FunPlus Phoenix are arguably one of the strongest teams at the League of Legends World Championship with stars like top laner Jang “Nuguri” Ha-gwon and mid laner Kim “Doinb” Tae-sang. Behind the players on the rift, though, is a coach who once played at the world championship -- Chou “Steak” Lu-Hsi.
Since retiring after the 2015 world championship, Steak has coached in both the League of Legends Master Series (LMS) and League of Legends Pro League (LPL), leading numerous teams to strong domestic finishes and international appearances. Now, he is hoping to lead FunPlus Phoenix to its second Worlds title.
It’s the coach’s job in League of Legends to prepare the draft phase and help mediate strategy between his players. A coach is usually somebody who stands in the background and is only seen during the pregame draft phase, but Steak is unmistakable at Worlds this year. He wears his heart on his sleeve and has always been known as a jovial character, often smiling and proudly rocking an afro during his playing days. At this year’s world championship, his hairstyle is in support of his team.
“So I chose red for my hair because red means good luck in Chinese culture,” he explained. “Because we think we might not be that good or ready for Worlds, I tried to get this red to bring our team good luck.”
With a little bit of luck on top of their skill, FunPlus Phoenix are one of the favorites to hoist the Summoner’s Cup this year.
Steak and Flash Wolves at the world championship
Photo credit: Riot Games
Steak played competitive League of Legends as a top laner for over three years, earning two trips to the world championship with both Gamania Bears and Flash Wolves. After retiring, Steak coached Flash Wolves for two years, leading them to four domestic titles and two Worlds appearances. After playing with Flash Wolves and reaching the quarterfinals with his team in 2015, he wouldn’t have it any other way.
“When I was playing with Flash Wolves, I had a really good relationship with all the guys there,” Steak said. “When I felt like I couldn’t play in the professional league anymore, I tried to be a coach to stay together with them. Working at Flash Wolves was not like working with a professional team, it was more like playing with friends.”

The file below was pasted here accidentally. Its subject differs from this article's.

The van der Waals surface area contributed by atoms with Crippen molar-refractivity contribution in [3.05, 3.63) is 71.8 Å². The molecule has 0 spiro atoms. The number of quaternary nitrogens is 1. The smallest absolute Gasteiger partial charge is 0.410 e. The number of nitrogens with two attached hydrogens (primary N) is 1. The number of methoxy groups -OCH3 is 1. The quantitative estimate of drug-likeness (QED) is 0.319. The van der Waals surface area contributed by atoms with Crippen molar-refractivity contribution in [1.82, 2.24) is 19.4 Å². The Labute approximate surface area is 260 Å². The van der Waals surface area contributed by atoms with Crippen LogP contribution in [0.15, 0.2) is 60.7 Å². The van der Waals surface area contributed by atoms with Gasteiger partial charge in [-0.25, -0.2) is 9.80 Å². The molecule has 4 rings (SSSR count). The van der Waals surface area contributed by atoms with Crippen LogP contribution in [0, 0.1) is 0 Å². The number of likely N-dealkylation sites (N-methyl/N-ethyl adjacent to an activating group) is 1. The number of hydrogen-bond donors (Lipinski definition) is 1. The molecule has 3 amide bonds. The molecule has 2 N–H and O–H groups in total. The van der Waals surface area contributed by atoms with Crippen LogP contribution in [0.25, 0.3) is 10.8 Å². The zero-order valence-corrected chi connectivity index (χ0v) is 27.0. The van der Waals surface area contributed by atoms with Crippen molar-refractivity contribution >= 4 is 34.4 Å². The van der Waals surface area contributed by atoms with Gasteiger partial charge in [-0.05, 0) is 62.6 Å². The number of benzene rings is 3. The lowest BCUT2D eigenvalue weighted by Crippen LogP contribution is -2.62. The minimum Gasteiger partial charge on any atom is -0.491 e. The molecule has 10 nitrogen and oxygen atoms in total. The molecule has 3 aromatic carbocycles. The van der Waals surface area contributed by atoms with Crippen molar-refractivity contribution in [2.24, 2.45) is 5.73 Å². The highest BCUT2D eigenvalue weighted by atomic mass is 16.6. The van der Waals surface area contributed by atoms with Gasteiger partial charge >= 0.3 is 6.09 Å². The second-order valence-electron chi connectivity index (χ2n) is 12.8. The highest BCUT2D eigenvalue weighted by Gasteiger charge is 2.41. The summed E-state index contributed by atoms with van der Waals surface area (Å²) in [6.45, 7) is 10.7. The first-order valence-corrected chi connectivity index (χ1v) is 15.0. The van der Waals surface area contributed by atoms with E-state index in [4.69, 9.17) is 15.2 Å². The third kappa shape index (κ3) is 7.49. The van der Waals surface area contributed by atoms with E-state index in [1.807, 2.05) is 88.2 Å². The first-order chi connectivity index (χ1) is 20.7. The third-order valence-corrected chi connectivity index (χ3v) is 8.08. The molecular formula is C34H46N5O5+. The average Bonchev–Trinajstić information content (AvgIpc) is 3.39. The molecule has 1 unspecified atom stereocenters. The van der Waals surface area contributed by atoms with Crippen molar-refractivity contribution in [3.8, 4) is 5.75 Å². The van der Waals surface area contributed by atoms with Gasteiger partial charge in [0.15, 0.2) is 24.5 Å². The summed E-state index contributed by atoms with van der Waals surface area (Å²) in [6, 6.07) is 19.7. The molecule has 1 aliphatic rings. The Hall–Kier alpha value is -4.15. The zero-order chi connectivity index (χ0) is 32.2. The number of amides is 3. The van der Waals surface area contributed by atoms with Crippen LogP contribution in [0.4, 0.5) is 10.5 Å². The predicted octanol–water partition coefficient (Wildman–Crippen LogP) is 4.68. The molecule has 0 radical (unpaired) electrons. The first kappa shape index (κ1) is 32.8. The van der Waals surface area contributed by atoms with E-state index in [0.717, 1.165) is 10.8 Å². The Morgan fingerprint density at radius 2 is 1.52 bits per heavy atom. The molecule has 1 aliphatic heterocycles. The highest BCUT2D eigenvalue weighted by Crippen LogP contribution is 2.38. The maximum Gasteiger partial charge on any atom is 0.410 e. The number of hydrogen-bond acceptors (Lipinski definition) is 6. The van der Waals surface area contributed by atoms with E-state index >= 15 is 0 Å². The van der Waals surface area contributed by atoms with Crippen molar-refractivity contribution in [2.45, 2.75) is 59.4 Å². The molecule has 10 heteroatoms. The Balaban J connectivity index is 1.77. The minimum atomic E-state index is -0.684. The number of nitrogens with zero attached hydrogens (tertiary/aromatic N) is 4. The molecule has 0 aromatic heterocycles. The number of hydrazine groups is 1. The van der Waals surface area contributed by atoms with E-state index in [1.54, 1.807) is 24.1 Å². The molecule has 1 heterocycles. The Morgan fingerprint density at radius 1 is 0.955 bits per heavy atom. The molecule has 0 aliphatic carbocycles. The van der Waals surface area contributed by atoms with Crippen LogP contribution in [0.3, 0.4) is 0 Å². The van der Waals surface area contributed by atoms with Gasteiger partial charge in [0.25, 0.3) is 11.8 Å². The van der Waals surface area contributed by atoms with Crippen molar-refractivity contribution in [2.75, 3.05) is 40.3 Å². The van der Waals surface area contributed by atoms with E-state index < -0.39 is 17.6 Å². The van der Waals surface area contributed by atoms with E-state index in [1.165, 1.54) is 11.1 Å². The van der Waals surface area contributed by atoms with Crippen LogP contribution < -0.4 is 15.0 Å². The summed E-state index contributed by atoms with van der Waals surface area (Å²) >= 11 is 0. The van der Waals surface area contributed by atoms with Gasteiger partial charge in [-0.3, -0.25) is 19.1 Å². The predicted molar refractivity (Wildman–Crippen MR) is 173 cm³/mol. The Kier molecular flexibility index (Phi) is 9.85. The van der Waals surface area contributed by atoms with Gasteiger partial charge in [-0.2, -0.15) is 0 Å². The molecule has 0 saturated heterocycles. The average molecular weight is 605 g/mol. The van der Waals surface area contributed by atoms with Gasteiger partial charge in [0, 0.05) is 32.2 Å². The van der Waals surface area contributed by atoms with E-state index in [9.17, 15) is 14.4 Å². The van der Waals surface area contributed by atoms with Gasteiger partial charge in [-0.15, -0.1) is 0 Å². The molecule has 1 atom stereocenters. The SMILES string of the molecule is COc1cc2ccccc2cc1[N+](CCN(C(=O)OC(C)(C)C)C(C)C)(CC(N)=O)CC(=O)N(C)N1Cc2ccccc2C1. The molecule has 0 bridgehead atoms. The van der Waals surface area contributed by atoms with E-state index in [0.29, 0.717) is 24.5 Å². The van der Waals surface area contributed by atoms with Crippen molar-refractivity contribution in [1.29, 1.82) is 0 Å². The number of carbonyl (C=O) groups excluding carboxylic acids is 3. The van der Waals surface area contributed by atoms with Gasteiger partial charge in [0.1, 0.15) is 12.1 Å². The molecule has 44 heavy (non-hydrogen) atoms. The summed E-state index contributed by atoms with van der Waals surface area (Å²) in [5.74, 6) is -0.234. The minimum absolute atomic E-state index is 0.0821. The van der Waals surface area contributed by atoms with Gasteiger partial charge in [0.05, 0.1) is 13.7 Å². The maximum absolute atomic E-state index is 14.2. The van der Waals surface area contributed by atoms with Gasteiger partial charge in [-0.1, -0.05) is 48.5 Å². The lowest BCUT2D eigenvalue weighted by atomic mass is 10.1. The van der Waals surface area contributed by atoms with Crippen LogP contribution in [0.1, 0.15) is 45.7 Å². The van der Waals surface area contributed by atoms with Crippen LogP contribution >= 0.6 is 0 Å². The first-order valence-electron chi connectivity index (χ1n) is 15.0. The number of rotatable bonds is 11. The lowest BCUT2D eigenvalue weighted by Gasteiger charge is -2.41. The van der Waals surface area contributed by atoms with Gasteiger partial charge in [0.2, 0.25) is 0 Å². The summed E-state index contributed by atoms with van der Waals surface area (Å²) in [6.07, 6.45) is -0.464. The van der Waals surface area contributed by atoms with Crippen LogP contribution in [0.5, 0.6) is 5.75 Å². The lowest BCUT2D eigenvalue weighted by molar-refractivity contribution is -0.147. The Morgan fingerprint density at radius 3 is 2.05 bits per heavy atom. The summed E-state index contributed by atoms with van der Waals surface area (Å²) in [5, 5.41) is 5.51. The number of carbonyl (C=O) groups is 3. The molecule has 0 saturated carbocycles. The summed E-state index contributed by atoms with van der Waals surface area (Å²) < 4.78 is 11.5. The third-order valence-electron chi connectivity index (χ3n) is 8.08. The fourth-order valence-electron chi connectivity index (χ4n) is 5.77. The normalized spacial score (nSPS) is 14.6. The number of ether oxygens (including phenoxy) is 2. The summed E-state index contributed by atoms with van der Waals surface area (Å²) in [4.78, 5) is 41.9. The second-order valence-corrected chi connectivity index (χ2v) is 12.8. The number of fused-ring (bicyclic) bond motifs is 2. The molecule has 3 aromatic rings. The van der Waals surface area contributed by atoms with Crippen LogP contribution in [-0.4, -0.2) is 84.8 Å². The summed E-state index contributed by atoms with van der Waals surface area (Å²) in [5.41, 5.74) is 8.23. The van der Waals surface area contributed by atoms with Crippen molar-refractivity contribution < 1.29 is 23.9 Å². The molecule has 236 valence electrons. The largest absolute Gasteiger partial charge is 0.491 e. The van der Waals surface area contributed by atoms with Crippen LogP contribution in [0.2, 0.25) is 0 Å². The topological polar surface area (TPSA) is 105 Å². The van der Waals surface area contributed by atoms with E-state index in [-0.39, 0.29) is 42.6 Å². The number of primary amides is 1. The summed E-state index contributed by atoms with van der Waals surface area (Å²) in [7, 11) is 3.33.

Friendship was the name of the game for Flash Wolves as their players became famous for yelling and singing onstage during international matches. They were competitive, but having fun was just as important. Steak loved his time with Flash Wolves, but it was only natural for him to try something new eventually.
“[When I started] working for RW, I thought that I really wanted to come and work in LPL to see just how good and competitive it was,” Steak explained. “And I’m really fortunate to have this job in the LPL today.”
Making the jump to the LPL
Steak joined Rogue Warriors in 2018 and led the team to two strong regular season finishes -- second place in the 2018 spring split and first place in the 2018 summer split. Although Rogue Warriors didn’t win the LPL, Steak had the opportunity to help push a team near the top. He even worked with his current mid laner, Doinb, on Rogue Warriors, and proudly remarked on how much more “mature” Doinb is personally and with his teammates.
After working with Rogue Warriors in 2018 and 2019, Steak coached Royal Never Give Up before moving on to LNG Esports and FunPlus Phoenix. FPX finished in second place in both the LPL spring and summer playoffs this year under his guidance and largely haven’t missed a beat. They fell short against Royal Never Give Up in the 2021 spring finals and recently did the same against EDward Gaming.
“I think we were playing really well in the first rounds of playoffs,” Steak said about FunPlus Phoenix’s playoff run leading up to the finals. “But at that time, we weren’t that good and ready to play in the finals. So going forward, we’ll be better.”
Photo credit: Riot Games
After all, finishing second domestically doesn’t matter if your team can bring home another world championship title. So far though, FPX have struggled to emulate the strength that everyone expects from the team in the group stage, dropping their first game to DWG KIA and defeating Cloud9 in a base race.
“I think we feel good right now, but the beginning of the tournament does not feel as good as we thought,” Steak said. “I think we are not getting used to the pace of the game and we have some problems in the draft, so in the future, we’ll work on our draft and try to do better.”
FunPlus Phoenix currently stand at 2-1 and will play their three remaining group stage games on Friday, looking to defeat DWG KIA, Rogue and Cloud9 to secure a quarterfinal berth. Although FunPlus Phoenix haven’t looked their absolute best, Steak hopes that fans will continue to support their Worlds campaign.
“Our team is still very strong so please believe in us and we’ll do better.”
Lead photo credit: Riot Games